You should consult a laywer licensed in California, however, in many states such as Florida- UM is considered an insurance of last resort and is above and beyond the wrongdoers coverage. What this means to you, if this is the case in CA is that the wrongdoer doesn't get credit or a setoff for your own coverage.
Do remember that it is very difficult to collect from an uninsured individual. And, if you have collected something other than UM coverage- such as medical payments coverage or some type of personal injury protection coverage there may be a right to set those payments off from what the wrongdoer should pay you.
Morgenstern & Herd, P.A.
Yes you can!
You can bring a small claims action for up to $7,500.00 in Small Claims Court. But why take the time to do so?
If the responsible party is in fact uninsured, simply send a letter to your insurance company asking them to setup a UM and/or UIM claim. Once you are done treating with your doctor(s), put a demand letter together (facts, injuries, damages, bills, photos…) and send it to your company with a settlement demand. If you are able to get your case resolved, then great!
In California, your own insurance company may not legally raise your rates simply because you pursued a good faith UM claim.
If your injuries are relatively minor (and you are sure of this), then you can probably handle the case on your own. If you are unsure of the true extent of your injuries or if your injuries are serious, you should be represented by an experienced attorney. Most good lawyer will assist you on a contingency fee basis (no recovery no fee) and most experienced lawyers can help you maximize the true value of your case which will more than offset the legal fees.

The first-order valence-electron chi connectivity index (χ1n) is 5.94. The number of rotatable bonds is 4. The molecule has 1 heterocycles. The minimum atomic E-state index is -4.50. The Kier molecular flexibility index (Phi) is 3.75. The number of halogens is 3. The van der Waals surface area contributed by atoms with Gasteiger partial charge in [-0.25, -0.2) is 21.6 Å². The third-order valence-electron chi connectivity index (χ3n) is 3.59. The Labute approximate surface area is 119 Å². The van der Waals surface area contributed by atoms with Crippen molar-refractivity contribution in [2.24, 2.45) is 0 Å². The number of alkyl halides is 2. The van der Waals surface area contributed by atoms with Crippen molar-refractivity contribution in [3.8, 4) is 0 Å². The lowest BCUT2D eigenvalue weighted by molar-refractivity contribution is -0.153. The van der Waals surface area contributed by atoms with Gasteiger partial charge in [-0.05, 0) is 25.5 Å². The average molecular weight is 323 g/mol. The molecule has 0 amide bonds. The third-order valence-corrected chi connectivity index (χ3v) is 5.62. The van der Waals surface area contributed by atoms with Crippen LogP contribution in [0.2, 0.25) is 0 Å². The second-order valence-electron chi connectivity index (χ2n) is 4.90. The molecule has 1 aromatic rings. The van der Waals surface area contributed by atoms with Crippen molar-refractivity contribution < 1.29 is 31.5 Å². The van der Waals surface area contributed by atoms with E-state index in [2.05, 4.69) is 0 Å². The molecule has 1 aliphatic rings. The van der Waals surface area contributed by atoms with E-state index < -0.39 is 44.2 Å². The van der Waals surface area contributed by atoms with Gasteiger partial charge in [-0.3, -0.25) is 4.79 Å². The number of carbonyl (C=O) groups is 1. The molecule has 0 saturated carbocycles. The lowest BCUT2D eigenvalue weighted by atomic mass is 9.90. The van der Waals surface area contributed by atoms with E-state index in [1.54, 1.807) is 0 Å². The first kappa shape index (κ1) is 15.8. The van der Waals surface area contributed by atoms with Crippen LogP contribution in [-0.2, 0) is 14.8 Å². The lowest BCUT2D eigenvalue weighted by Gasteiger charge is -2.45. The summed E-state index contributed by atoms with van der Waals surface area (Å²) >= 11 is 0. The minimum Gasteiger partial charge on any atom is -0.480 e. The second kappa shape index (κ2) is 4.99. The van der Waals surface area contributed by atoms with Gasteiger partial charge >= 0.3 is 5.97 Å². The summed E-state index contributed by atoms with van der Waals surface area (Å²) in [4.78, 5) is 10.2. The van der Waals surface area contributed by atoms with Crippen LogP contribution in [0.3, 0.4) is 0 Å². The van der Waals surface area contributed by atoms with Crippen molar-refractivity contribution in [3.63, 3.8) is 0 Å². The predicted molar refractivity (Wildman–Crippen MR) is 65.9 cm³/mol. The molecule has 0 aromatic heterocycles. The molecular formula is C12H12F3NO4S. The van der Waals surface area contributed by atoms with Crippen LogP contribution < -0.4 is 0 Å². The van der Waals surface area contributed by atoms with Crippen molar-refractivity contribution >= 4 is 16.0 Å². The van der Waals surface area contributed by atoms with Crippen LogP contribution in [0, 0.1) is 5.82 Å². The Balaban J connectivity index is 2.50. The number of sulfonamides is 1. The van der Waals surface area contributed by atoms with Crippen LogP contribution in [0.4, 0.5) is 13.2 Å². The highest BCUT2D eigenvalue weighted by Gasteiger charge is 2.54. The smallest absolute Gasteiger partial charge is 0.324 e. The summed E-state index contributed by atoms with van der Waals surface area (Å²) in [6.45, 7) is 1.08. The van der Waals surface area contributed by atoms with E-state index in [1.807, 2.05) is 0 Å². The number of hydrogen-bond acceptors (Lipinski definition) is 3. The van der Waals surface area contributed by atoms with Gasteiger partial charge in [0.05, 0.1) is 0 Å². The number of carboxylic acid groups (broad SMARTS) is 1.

There are strict time limits to file actions and claims (2 years in CA for a motor vehicle accident) and so make sure you have all critical dates protected. Bottom line, probably best to contact legal counsel.
Hope this helps!
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Jon Mitchell "Mitch" Jackson
Jackson & Wilson, Inc.
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Laguna Hills, CA 92653
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No, you absolutely cannot. When you settle an Uninsured Motorist Lawsuit, you assign your rights to recover to your UM insurance company to the extent you received compensation from them.
The UM carrier has the right to pursue this individual now, not you.
It's possible you could get consent of the UM carrier to pursue the UM driver in Small Claims, but its doubtful.
I am in disagreement with the other attorney's here who claim you can sue.
A personal injury action should be filed in the venue where the incident took place. Small claims would be appropriate if the amount in controversy is within the limits for small claims. If the person you want to sue is uninsured, even if you get a judgment, you will likely have difficulty obtaining satisfaction of judgment. If you have been made whole by the insurance company, then the insurance company is subrograted (stands in your shoes) with regard to suing the person who casused the accident. You would be able to sue for any damages for which you were not compensated.
If you have already been paid by your insurance company under your uninsured policy, you have effectively assigned your right to sue the third party to your insurance carrier. If you have only had your medical bills paid under your medical benefits policy, you may still be able to go after the third party civilly. Most insurance companies will then require that you reimburse them for what they have paid. Good Luck
David C. Beyersdorf